Professor of Criminology, Florida State University
- Over the six-year period studied, only 7.2% of the 13,527 applicants were Black.
- Black applicants were primarily disqualified for their initial applications, written exam, or their background screening.
- Black applicants “self-selected” out of the application process by failing to submit to the procedural requirements.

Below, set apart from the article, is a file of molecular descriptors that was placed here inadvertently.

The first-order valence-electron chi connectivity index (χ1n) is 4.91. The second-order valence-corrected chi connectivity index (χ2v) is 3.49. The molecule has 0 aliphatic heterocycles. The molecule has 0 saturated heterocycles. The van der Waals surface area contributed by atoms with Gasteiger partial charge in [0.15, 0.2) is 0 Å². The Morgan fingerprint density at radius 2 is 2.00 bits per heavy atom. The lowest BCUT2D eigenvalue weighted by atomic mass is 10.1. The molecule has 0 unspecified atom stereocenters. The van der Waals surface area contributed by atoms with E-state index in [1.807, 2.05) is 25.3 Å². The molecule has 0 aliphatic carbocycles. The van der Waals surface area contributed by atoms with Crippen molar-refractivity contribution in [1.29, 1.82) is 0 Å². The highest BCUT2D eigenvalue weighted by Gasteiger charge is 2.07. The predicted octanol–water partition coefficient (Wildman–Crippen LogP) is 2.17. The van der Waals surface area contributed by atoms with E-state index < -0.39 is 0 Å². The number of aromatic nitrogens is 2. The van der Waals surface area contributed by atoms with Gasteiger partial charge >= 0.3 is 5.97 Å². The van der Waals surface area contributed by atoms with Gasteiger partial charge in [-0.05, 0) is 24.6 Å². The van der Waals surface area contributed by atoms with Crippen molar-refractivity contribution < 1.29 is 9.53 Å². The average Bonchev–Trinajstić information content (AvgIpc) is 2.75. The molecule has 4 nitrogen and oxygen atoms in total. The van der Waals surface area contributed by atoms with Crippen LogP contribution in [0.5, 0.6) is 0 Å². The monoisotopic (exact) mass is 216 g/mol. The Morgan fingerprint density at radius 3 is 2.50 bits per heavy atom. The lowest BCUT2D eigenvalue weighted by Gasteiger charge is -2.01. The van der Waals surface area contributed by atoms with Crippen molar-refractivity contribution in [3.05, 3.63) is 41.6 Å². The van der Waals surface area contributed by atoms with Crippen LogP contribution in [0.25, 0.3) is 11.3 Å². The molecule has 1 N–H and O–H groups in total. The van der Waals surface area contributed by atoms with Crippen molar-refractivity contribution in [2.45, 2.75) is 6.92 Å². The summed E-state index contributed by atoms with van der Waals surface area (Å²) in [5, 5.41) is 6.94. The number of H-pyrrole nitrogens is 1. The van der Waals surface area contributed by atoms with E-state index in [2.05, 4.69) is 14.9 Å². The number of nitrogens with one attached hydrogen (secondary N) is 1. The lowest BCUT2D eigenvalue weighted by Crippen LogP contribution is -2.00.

In the article, “Identifying Barriers to Black Applicants in Police Employment Screenings,” Kringen and her co-author examine why Black police officers are underrepresented in the industry by looking into the police hiring process. The authors conducted a barrier analysis, which involves detailing the hiring process and isolating the points that may affect the outcome. Using data from a major metropolitan police department in the southwest, the researchers used applications from 2007-2012 (13,527 total applications) and broke the application process into segments. The data showed that of the total applications in the six-year period studied, only 7.2% of the applicants were Black. The results showed that Black applicants were significantly more likely to be disqualified during the initial application (for submitting incomplete applications and not responding to information requests), written exam (for failing to schedule or appear for an exam, or taking and failing an exam), and background screening (for financial issues, criminal history, academic or employment history) stages. Many of these reasons were cited as “self-selection” out of the process but were found primarily to impact Black applicants.